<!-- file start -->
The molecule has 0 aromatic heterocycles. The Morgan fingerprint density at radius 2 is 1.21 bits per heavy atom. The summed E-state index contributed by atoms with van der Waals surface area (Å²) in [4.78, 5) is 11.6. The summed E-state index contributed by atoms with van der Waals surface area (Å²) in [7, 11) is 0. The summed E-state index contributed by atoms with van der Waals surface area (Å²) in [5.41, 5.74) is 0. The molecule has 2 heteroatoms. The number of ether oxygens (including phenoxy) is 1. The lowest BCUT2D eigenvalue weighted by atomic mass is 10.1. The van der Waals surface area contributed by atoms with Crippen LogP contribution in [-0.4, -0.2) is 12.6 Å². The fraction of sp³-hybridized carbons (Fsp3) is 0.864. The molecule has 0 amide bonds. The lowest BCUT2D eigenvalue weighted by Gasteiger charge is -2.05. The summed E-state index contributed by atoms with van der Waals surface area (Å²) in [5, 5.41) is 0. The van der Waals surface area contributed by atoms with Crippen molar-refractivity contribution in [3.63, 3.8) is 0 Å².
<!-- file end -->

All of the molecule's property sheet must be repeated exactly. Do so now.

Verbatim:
The molecule has 0 aromatic heterocycles. The Morgan fingerprint density at radius 2 is 1.21 bits per heavy atom. The summed E-state index contributed by atoms with van der Waals surface area (Å²) in [4.78, 5) is 11.6. The summed E-state index contributed by atoms with van der Waals surface area (Å²) in [7, 11) is 0. The summed E-state index contributed by atoms with van der Waals surface area (Å²) in [5.41, 5.74) is 0. The molecule has 2 heteroatoms. The number of ether oxygens (including phenoxy) is 1. The lowest BCUT2D eigenvalue weighted by atomic mass is 10.1. The van der Waals surface area contributed by atoms with Crippen LogP contribution in [-0.4, -0.2) is 12.6 Å². The fraction of sp³-hybridized carbons (Fsp3) is 0.864. The molecule has 0 amide bonds. The lowest BCUT2D eigenvalue weighted by Gasteiger charge is -2.05. The summed E-state index contributed by atoms with van der Waals surface area (Å²) in [5, 5.41) is 0. The van der Waals surface area contributed by atoms with Crippen molar-refractivity contribution in [3.63, 3.8) is 0 Å².